KNOWING WHEN TO QUIT Considering all the ups and downs of life, sometimes it's tough to know when your've reached your peak and it's time to hang it up. Consider Michael Jordan.

THE BALTIMORE SUN

You're Michael Jordan.

OK, you're not -- he has a better jump shot -- but let's pretend.

You have enough money to fill every swimming pool in America with Gatorade. You are recognized as one of the greatest athletes of the 20th century. You have just drained the game-winning shot to lead the Chicago Bulls to a sixth NBA championship in eight years.

There's only one thing left to do.

Quit.

That's right, hang it up, pack it in, call it a day. Be that rarest of athletes. Go out on top.

Mike Eruzione did. He scored the game-winning goal in one of the greatest sports upsets ever -- the U.S. hockey team's defeat of the mighty Soviet Union in the 1980 Winter Olympics. Then he hung up his skates without even trying out for the National Hockey League.

"To me, that was the greatest moment of my life as an athlete," he says, "and it was time to move on."

Knowing when to quit is one of life's great riddles -- and not just for athletes. There are experts to help you find a job, or change a job, or cope with job burn-out, but when it comes to pulling the plug on a career, you're basically on your own.

Timing is critical. It's the difference between "Seinfeld" and "Murphy Brown." This was the last season for both television shows, but the finale of "Seinfeld" was treated like a national tragedy, while "Murphy Brown's" demise was seen as long overdue.

"Always leave them wanting more," Jerry Seinfeld said.

Or take pop music. The Beatles quit while they were on top, critically and in popularity, while the Beach Boys seem determined to linger as long as there's a backyard picnic that will pay them to perform.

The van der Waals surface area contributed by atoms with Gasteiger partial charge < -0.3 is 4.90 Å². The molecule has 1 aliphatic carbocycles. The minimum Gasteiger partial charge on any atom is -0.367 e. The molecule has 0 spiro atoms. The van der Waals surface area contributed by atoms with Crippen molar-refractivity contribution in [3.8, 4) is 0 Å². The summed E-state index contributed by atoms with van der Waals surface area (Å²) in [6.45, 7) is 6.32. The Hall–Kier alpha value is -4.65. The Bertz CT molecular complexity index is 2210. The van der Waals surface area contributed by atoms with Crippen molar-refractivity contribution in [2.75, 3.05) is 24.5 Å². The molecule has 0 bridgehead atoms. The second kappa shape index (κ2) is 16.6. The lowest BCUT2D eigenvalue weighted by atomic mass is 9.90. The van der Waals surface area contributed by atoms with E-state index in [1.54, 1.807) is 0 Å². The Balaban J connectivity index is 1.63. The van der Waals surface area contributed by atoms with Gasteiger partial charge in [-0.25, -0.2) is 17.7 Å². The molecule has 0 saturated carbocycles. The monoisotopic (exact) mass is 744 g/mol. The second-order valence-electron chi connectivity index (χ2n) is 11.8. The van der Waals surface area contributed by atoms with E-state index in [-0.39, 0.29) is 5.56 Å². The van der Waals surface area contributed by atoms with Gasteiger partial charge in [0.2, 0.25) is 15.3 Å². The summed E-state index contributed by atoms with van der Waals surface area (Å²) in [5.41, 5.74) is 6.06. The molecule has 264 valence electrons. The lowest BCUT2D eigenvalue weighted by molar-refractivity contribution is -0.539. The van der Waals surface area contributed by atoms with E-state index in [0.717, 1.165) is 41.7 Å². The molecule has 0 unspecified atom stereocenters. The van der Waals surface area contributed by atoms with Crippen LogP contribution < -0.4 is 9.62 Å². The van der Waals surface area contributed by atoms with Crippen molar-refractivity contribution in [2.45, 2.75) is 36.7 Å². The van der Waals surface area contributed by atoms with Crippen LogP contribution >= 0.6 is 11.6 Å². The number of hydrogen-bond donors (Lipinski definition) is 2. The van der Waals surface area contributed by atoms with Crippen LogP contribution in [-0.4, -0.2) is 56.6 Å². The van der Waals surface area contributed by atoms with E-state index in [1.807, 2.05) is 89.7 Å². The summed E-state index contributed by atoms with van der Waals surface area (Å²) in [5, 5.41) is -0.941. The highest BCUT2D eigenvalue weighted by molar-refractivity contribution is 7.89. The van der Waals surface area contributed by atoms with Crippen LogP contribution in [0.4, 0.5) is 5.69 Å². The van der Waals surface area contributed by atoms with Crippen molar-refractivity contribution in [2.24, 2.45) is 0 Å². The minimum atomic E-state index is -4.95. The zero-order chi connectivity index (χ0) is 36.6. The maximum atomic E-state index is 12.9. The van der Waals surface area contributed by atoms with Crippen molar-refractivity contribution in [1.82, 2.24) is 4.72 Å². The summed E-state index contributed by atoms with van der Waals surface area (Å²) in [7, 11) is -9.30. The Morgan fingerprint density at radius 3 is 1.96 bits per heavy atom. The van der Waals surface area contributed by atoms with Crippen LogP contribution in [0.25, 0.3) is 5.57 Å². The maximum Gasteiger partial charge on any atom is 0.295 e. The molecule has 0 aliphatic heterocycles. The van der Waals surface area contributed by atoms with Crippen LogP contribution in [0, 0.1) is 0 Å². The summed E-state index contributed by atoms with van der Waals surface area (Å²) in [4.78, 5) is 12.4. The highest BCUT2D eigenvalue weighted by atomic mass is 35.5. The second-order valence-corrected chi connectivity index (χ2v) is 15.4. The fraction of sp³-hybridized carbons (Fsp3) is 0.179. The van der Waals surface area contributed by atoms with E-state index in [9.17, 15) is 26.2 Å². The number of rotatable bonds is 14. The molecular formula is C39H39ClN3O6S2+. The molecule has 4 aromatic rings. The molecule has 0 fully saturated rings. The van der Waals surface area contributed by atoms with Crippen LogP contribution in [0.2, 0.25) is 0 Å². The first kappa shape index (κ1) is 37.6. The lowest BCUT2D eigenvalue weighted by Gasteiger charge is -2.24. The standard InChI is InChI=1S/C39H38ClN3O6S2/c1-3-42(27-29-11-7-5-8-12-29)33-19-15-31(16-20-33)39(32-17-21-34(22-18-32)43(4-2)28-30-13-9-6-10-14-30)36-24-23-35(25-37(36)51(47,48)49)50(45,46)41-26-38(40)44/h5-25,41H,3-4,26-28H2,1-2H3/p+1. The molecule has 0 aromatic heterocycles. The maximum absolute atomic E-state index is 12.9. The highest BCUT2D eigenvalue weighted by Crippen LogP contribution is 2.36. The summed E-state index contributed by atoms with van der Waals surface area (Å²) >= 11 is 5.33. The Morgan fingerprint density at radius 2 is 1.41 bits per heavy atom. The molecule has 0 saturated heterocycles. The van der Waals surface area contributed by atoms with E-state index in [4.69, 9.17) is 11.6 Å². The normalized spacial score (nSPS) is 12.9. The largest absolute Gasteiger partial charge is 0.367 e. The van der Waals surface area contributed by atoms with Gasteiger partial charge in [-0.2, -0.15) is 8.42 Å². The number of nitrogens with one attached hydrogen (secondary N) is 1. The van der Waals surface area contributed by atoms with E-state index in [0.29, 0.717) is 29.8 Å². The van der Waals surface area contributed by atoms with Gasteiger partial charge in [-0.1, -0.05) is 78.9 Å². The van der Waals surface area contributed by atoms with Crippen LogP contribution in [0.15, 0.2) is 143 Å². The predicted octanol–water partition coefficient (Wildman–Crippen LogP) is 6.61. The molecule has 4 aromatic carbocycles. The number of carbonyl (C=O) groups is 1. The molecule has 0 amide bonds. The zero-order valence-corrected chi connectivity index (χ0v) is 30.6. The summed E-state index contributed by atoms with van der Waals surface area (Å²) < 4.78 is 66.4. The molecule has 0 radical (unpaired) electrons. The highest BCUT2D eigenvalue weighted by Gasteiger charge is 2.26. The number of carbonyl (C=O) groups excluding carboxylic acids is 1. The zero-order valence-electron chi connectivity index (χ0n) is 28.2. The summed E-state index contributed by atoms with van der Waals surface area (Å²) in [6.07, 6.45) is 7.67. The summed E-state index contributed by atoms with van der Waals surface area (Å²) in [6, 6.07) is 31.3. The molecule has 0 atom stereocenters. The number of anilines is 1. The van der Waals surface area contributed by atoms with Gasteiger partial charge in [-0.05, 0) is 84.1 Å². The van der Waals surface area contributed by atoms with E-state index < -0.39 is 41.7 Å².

Frank Sinatra represents both sides. He quit too soon the first time he retired, then hung on too long after his comeback.

Sticking around too long is almost an occupational hazard in some professions -- U.S. Supreme Court justices, baseball announcers, rural doctors, child actors, feature writers (just kidding there). But it's most obvious among athletes because their careers are so compressed.

Who can forget the sight of the great Willie Mays dropping fly balls and batting .211 in 1973, his final season with the New York Mets? Mickey Mantle batted .237 in his last year; Babe Ruth hit just .181.

Steve Carlton pitched 24 years, won four Cy Young Awards, but spent his last two years bouncing from Philadelphia to San Francisco to Chicago to Cleveland to Minnesota, trying desperately to latch on with a team. Any team.

Sad, isn't it?

"I grow so weary of hearing that," says Tim McCarver, the former baseball star, current baseball announcer and author of a new book, "Baseball for Brain Surgeons and Other Fans."

"That's not sad. That's not sad at all. It's his call."

An athlete's call